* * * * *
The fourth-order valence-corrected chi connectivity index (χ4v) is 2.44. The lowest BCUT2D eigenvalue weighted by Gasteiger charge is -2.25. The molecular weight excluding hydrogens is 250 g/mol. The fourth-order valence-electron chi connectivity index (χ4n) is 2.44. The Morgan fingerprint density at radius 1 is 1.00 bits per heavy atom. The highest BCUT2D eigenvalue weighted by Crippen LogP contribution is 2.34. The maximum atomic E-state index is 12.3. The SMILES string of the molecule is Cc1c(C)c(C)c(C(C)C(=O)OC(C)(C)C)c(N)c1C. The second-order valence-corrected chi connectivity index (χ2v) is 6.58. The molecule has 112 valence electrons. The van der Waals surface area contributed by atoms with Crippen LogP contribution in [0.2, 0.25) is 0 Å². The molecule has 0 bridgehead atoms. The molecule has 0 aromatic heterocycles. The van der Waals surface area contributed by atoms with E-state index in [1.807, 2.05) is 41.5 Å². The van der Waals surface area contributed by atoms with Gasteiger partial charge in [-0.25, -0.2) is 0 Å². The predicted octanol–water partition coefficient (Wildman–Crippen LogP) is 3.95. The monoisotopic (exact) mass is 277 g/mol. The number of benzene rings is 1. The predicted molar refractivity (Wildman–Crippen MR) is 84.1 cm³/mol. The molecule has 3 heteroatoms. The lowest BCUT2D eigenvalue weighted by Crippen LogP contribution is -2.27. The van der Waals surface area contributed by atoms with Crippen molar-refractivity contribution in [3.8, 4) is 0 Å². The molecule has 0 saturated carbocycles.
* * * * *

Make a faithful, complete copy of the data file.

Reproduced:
The fourth-order valence-corrected chi connectivity index (χ4v) is 2.44. The lowest BCUT2D eigenvalue weighted by Gasteiger charge is -2.25. The molecular weight excluding hydrogens is 250 g/mol. The fourth-order valence-electron chi connectivity index (χ4n) is 2.44. The Morgan fingerprint density at radius 1 is 1.00 bits per heavy atom. The highest BCUT2D eigenvalue weighted by Crippen LogP contribution is 2.34. The maximum atomic E-state index is 12.3. The SMILES string of the molecule is Cc1c(C)c(C)c(C(C)C(=O)OC(C)(C)C)c(N)c1C. The second-order valence-corrected chi connectivity index (χ2v) is 6.58. The molecule has 112 valence electrons. The van der Waals surface area contributed by atoms with Crippen LogP contribution in [0.2, 0.25) is 0 Å². The molecule has 0 bridgehead atoms. The molecule has 0 aromatic heterocycles. The van der Waals surface area contributed by atoms with E-state index in [1.807, 2.05) is 41.5 Å². The van der Waals surface area contributed by atoms with Gasteiger partial charge in [-0.25, -0.2) is 0 Å². The predicted octanol–water partition coefficient (Wildman–Crippen LogP) is 3.95. The monoisotopic (exact) mass is 277 g/mol. The number of benzene rings is 1. The predicted molar refractivity (Wildman–Crippen MR) is 84.1 cm³/mol. The molecule has 3 heteroatoms. The lowest BCUT2D eigenvalue weighted by Crippen LogP contribution is -2.27. The van der Waals surface area contributed by atoms with Crippen molar-refractivity contribution in [3.8, 4) is 0 Å². The molecule has 0 saturated carbocycles.